3.3. Water Provision and Accessibility in the Study Settlements
The study found that 76% (417) of households were using water from Moshi Urban Water Supply Authority (MUWSA), 23% (123) were using water from their neighbors and only 1% (7) were using water from wells (Table 4). The study revealed that households which use water from their neighbor, some buy directly when they fetch water while others share monthly water bills. This depicts the role of social capital, whereby, households interact and share some resources based on the established norms guiding their conduct.
Plate 3. Dumping of solid wastes by resident along the road strips for municipal collection.
Table 4. Source of water.
In the context of land regularization, the interview with MUWSA technician revealed that connecting water to households do not consider neighborhood status (formal and informal settlement), the important procedures include consulting the authority, and for allocation of technician to visit the household and estimate the cost associated with connecting water. The main determinant of cost is closeness of water pipe from the applicant (household), the closer the household from the water pipe, the lower the cost of connecting water. This shows that the supply of water in the neighborhoods does not have relationship to land regularization, even if the neighborhoods could be unplanned, water could be supplied, as such, water is supplied even to unplanned settlements.
3.4. Electricity Provision and Accessibility in the Study Settlements
In Tanzania, the electricity is supplied by Tanzania Electric Supply Company Limited (TANESCO), which is a Tanzanian Parastatal organisation established in 1964. The study findings show that 76% (416) of the respondents have access to electricity supply, and the remaining have no access to electricity (Table 5).
The main reason provided by respondents for lack of access to electricity includes financial problem. Connecting electricity requires financial resources, whereby for some of the households it becomes difficult to have that money and be connected to electricity. The cost for connecting electricity for households
Table 5. Electricity supply.
which do not need electric poles is Tshs 321,000 and if there is a need of electric poles, the cost increase to more than Tshs 526,000. The study found the cost of connecting electricity does not consider the status of the settlement (formal or informal settlement). As such, interviews with TANESCO’ customer care desk revealed that there is no connection between land regularization and connecting electricity to households. This shows that the electricity supply in the neighborhoods does not have relationship to land regularization, even if the neighborhoods could be unplanned, electricity could be supplied, as such, the electricity is supplied even to unplanned settlements.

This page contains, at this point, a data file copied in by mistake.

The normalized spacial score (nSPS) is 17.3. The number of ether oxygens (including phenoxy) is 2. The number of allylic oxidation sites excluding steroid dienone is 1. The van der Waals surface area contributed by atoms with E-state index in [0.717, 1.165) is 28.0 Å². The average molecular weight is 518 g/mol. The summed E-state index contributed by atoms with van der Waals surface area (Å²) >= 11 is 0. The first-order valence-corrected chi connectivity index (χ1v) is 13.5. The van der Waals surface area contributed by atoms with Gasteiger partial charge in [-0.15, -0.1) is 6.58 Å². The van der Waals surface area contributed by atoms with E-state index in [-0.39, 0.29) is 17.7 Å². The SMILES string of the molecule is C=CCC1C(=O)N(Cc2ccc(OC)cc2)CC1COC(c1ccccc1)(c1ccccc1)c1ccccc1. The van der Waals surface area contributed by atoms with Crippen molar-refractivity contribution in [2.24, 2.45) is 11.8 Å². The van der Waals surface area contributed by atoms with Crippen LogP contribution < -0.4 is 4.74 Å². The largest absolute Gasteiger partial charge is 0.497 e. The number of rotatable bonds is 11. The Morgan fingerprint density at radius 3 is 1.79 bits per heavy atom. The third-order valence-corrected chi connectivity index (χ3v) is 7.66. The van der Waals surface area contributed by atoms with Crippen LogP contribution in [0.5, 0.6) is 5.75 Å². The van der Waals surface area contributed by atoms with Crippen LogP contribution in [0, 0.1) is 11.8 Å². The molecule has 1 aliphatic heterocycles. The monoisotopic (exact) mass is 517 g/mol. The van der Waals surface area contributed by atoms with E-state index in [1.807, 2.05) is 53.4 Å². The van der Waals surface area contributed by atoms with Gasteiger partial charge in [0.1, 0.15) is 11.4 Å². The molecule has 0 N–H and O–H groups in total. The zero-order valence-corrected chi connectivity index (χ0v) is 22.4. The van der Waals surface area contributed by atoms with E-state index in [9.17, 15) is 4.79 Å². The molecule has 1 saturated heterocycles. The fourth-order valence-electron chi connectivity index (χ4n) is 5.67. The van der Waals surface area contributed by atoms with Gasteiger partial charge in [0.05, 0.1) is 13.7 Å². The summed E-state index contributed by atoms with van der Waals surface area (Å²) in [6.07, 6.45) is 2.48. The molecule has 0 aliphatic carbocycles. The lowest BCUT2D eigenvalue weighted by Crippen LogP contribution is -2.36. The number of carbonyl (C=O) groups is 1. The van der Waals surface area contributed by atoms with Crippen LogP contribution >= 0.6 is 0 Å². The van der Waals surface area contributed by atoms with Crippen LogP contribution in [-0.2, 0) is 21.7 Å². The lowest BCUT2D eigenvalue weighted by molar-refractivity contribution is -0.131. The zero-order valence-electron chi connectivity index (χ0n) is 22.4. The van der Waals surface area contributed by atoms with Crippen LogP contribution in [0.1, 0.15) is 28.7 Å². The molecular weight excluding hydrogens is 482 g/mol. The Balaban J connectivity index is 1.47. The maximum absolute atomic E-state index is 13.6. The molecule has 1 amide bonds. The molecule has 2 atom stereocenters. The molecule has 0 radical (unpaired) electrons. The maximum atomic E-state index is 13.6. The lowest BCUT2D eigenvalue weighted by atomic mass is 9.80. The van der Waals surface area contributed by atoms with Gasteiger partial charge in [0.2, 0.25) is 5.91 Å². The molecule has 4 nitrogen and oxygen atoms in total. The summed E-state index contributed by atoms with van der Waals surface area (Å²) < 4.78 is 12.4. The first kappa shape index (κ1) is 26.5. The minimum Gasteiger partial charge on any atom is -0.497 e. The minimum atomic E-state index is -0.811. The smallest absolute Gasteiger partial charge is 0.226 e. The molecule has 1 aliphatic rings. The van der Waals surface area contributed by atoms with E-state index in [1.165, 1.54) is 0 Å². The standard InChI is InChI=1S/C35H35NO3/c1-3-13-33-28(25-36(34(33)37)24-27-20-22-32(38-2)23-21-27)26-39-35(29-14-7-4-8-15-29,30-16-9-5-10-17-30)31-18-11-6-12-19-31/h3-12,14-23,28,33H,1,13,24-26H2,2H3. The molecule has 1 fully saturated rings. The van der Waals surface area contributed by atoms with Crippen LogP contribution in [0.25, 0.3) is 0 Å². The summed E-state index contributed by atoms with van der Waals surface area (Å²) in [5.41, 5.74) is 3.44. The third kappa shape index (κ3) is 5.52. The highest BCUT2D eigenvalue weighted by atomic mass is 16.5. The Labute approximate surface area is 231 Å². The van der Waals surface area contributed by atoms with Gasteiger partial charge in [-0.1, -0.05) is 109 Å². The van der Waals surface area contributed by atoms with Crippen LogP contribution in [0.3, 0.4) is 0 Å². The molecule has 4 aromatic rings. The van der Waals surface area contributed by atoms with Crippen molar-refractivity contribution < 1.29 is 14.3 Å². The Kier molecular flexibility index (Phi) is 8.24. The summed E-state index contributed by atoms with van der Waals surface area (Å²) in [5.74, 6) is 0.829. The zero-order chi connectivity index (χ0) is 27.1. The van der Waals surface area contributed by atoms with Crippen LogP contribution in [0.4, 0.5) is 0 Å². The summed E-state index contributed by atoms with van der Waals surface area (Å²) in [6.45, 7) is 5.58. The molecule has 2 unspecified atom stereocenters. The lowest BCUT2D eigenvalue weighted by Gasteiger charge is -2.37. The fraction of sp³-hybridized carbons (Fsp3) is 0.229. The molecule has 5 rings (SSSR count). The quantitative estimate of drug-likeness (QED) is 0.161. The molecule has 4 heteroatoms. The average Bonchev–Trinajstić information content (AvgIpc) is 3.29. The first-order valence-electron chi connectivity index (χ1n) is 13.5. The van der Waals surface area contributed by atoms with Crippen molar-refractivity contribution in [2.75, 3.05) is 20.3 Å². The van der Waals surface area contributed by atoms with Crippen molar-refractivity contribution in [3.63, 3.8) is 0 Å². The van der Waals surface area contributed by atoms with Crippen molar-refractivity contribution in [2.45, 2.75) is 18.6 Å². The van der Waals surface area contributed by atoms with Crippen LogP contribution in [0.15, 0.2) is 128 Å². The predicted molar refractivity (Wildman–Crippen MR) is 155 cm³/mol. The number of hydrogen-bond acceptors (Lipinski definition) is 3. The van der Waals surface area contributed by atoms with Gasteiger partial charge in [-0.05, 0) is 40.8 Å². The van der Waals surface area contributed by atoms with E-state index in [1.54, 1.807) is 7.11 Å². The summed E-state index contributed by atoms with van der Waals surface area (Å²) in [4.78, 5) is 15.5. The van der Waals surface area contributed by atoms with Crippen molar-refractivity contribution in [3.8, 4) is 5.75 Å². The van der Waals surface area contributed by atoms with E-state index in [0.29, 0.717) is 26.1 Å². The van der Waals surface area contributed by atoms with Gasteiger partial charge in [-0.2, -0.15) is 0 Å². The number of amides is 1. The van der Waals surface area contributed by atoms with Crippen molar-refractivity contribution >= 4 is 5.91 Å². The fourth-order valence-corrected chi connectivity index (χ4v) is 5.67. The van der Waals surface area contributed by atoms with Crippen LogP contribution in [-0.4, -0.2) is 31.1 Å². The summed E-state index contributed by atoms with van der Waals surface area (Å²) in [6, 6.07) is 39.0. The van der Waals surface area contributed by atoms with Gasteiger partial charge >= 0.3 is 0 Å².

3.4.1. The Correlation between Source Water and Access to Electricity in Households
In addition, the study found that connecting water and electricity does not consider the legal status of the neighborhoods, but ability to pay for service, compared to other services like roads and waste collection points which are compulsorily in upgraded settlements, and thus were not included in correlation analysis. Therefore, study the conducted correlation analysis to measure the relationship between the source of water at households’ level and access to electricity in households. To determine whether households accessing water also have access to electricity or those who have not managed to connect water also have not managed to connect electricity, since all need financial resources. The collection, analysis shows that the Pearson’s r for the correlation between the between source of water at households’ level and access to electricity at households is 0.487 (Table 6). This means that there is a relationship between water at households’ level and access to electricity in households.
The study found positive (+) this means that a household which manages to connect electricity, also manages to connect water. Similarly, as a household which manages to connect water also manages to connect electricity. Sig (2-Tailed) value is 0.000 which means that there is a statistically significant correlation between the source of water at households and access to electricity at household, since p value is less than 0.05.
3.4.2. Inferential Statistics for Access to Social Services
Further analysis using Paired-Sample T-Test was done to measure the effects of the land regularization on water, roads, electricity services and waste disposal collection points, and draw conclusions by comparing the situation before and after land regulation. Table 7 shows mean number, standard deviation and
Table 6. The correlation between source of water and access to electricity.
**Correlation is significant at the 0.01 level (2-tailed).
Table 7. Paired samples statistics for access to social services.
Before = before implementation of land regularisation in study neighborhoods; After = after implementation of land regularisation in study neighborhoods.
standard error mean for constructs set showing the effects of the land regularization to access to social services before and after implementation of the land regularisation in study neighborhoods. The Mean of access to social services such as roads and waste disposal collection points was greater than mean such as services before implementation of land regularisation. However, the mean of access to water and electricity was less than the mean of access to such services before implementation of land regularization. This shows improvements of roads and waste disposal points after land regularization, while no difference for water and electricity, which implies that there is no connection as discussed earlier.